Even though there has been unprecedented movement on the Garlock Fault line, Kern County is prepared for an earthquake, no matter when it happens, and no matter how strong it is.
That's according to Megan Person, director of communications for Kern County, who said the county's first responders are prepared no matter what disaster may come.
This comes after a Caltech study reported the Garlock Fault line, which runs near Mojave, Tehachapi and Frazier Park and is capable of a magnitude 8 temblor, has begun to move as a result of the July earthquakes that struck Ridgecrest.
"The movement of the Garlock Fault is certainly an important item for us to be aware of," Person said. "However, it does not change our emergency preparedness plan as a county."
The Garlock Fault, which runs 185 miles from the San Andreas Fault to Death Valley, has not moved much over the past 500 years, the study said. But the Ridgecrest quakes caused the fault line to move, or to start creeping, about two centimeters since July, the study said. This is a special type of fault behavior in which the fault line slowly begins to move, according to Zachary Ross, assistant professor of geophysics at Caltech.
"We still need to perform additional research to understand the full significance of this," Ross said. "It is surprising because we have never observed this before on the Garlock Fault."
An earthquake on this fault could affect a substantial portion of California — including Kern County, Ross said.
But Kern County's first responders are prepared in the event an earthquake occurs.
Hall Ambulance, for example, has a recall system in place that contacts every employee within minutes to respond to any emergency, according to Mark Corum, spokesman for Hall Ambulance. This recall system was most recently used in the Ridgecrest earthquakes "with great success," Corum said.
"When a disaster hits and you're an ambulance provider, you need to be able to not only respond to the needs of the disaster, but you also have to continue to provide services to 911 calls that aren't disaster related," Corum said. "Sometimes, preparation ultimately only goes so far. Sometimes, you just have to be able to adapt."
Kern County Fire Engineer Andrew Freeborn, spokesman for the department, encouraged residents to be prepared before an earthquake occurs and to sign up for the county’s Smart911 system and ReadyKern program in case of an earthquake.
“These are the tools that will help our dispatchers and notify you in case of an emergency through automated notification systems,” Freeborn said. “Turn to your local law and fire departments to look for advice. What can I do to prepare my family if something happens? What can I do if I am in a car when something happens?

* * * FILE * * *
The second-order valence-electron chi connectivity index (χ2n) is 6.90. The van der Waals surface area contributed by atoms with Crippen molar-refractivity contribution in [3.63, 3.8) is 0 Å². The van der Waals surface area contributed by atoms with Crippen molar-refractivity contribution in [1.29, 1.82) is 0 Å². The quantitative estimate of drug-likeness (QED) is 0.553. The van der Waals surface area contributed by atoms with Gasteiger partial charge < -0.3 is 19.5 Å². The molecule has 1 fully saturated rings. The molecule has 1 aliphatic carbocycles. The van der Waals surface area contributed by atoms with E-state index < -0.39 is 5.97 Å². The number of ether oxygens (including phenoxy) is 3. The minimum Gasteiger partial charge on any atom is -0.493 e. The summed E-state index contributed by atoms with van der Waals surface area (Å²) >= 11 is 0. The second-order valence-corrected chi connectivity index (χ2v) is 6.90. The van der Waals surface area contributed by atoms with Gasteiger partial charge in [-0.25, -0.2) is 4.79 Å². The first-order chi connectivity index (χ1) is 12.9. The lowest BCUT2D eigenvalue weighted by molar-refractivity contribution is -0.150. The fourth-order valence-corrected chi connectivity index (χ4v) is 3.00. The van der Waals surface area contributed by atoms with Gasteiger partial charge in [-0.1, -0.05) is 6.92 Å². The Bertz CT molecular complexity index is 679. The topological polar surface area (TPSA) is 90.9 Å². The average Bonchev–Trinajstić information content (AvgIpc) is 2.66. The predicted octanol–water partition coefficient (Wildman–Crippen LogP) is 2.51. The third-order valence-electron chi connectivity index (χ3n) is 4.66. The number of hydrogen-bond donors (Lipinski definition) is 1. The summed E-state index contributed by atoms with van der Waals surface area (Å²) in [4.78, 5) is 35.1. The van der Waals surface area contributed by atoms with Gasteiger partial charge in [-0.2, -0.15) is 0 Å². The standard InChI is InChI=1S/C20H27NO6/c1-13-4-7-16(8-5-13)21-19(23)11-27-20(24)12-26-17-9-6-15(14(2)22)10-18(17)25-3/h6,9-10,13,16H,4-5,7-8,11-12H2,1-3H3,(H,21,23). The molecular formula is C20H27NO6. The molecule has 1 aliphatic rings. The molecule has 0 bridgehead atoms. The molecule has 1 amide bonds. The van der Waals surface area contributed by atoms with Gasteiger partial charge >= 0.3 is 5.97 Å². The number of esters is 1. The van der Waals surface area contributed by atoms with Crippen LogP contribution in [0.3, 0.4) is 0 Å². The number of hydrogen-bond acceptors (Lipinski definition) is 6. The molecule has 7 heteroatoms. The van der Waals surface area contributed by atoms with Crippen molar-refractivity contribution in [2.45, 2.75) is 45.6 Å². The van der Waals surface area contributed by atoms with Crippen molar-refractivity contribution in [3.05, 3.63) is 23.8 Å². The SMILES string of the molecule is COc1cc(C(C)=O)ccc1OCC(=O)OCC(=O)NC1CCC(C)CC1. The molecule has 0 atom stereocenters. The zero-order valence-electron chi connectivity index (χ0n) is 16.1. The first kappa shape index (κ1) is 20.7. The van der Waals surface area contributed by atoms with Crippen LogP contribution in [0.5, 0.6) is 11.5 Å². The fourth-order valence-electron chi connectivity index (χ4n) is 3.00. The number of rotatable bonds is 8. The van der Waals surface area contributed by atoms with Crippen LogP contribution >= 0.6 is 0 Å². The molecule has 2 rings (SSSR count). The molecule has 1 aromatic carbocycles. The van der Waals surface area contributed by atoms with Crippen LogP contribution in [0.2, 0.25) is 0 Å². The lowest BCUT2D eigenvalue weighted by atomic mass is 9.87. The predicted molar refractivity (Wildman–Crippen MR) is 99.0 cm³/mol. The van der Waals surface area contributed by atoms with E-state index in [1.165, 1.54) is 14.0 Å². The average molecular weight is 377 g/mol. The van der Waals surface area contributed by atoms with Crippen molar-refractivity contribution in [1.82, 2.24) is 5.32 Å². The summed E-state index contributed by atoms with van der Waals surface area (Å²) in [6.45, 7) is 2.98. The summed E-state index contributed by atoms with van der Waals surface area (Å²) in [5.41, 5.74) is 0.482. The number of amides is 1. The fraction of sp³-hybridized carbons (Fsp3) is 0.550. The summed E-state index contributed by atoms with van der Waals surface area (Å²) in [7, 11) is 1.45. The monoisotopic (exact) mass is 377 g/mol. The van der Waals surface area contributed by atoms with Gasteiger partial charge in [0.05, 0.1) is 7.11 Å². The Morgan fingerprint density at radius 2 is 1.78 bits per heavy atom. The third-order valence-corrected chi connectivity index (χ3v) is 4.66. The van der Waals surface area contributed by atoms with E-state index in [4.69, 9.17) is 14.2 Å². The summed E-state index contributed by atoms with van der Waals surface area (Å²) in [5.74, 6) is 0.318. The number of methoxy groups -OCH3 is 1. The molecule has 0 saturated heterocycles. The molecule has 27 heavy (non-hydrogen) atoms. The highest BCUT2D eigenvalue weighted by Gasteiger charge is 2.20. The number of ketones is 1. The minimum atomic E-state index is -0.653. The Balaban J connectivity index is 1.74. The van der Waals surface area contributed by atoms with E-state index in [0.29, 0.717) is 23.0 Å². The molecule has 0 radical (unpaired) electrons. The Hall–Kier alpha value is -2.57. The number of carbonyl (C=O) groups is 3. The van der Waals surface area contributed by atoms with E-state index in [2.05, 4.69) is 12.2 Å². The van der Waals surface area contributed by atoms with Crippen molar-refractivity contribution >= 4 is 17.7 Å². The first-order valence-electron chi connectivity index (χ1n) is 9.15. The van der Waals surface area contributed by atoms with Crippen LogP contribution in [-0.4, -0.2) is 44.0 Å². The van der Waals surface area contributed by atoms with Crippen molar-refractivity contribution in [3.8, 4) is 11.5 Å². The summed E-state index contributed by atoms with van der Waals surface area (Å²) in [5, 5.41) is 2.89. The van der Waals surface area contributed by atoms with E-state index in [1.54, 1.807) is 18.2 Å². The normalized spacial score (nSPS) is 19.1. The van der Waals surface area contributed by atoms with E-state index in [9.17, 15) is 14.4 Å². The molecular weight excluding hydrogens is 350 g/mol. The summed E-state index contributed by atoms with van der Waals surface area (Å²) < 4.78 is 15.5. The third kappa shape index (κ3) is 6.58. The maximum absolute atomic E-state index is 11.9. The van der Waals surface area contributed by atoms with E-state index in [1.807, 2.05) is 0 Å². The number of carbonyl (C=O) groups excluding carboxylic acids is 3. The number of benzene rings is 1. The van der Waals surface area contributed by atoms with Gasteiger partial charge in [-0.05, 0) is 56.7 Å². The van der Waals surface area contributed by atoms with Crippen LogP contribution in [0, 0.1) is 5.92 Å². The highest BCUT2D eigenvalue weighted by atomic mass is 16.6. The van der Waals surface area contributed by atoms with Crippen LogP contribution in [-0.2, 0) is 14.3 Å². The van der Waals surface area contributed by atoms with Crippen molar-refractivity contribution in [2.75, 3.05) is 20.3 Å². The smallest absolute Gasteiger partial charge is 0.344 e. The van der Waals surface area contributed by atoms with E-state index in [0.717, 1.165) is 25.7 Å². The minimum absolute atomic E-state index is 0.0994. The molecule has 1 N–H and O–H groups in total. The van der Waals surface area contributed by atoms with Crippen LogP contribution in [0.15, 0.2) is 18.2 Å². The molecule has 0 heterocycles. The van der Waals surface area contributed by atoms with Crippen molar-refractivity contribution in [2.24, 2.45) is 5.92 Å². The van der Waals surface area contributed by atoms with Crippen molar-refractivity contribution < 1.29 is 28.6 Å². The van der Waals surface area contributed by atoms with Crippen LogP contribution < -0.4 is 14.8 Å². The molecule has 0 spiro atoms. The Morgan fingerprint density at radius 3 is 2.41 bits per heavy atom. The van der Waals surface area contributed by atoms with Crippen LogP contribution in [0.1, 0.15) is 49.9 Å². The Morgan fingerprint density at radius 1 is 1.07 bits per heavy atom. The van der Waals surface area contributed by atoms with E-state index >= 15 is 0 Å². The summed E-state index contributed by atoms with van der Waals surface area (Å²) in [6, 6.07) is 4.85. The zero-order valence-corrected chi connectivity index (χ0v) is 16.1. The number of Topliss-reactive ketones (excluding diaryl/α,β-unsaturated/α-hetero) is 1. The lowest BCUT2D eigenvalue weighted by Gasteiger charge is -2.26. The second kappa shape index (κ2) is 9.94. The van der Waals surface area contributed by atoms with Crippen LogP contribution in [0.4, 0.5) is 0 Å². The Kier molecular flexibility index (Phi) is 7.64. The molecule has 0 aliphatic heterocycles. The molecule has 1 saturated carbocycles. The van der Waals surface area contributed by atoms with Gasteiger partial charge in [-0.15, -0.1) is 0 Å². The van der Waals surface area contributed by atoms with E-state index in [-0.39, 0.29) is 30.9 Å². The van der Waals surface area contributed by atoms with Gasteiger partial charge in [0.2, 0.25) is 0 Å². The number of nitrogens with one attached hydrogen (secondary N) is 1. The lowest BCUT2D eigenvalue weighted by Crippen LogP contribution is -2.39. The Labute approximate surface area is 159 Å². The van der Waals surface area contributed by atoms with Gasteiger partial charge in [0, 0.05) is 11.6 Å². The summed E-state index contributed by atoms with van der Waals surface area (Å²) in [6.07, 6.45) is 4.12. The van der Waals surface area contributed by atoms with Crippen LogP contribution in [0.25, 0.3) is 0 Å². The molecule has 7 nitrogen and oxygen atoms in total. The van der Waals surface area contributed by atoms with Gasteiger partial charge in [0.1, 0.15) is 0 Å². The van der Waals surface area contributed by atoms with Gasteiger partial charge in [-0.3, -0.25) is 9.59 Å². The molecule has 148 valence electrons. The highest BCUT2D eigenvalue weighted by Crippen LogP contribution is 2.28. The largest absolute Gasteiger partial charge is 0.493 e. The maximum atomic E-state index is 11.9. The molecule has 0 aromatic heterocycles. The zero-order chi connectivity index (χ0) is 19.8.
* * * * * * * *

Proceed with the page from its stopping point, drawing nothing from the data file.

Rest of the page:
"These are all things we can take advantage of before an emergency happens.”
And Kern County is prepared, too — its emergency preparedness plan prioritizes saving lives and minimizing property damage. First responders are trained on how to care for and treat victims of earthquakes. Recovery assistance, damage assessment and inspection and any other resources needed in a community are included in this plan, Person said.
July 5th's temblor in Ridgecrest came in at a magnitude 7.1, although it was previously reported as a 6.9, according to the U.S. Geological Survey. It surpassed July 4's 6.4 earthquake that took place in what appears to be the same general area. The July 4 earthquake is now considered a foreshock.
Gov. Gavin Newsom declared a state of emergency in both Kern and San Bernardino counties.
But potential earthquakes along the Garlock Fault could be more catastrophic than the earthquakes felt in Kern County this summer, Ross said.
"A magnitude 8 earthquake on the Garlock fault would have longer and also more intense shaking than the Ridgecrest earthquakes," Ross said. "It would be felt over a much larger area as well."
While it is unknown when the next earthquake could occur, Person said it's never too early to be prepared.
"It is a great reminder for our residents that earthquakes are an ever-present risk, and we should all have a readiness plan for our family and homes," Person said.
Corum mirrored Person's sentiment.
"It ultimately comes down to the residents," Corum said. "We want them to be prepared. We can’t stress it enough. Have a disaster plan of their own.
"If something hits, it could be that they have to be prepared or on their own for 72 hours. They have to be able to do their part."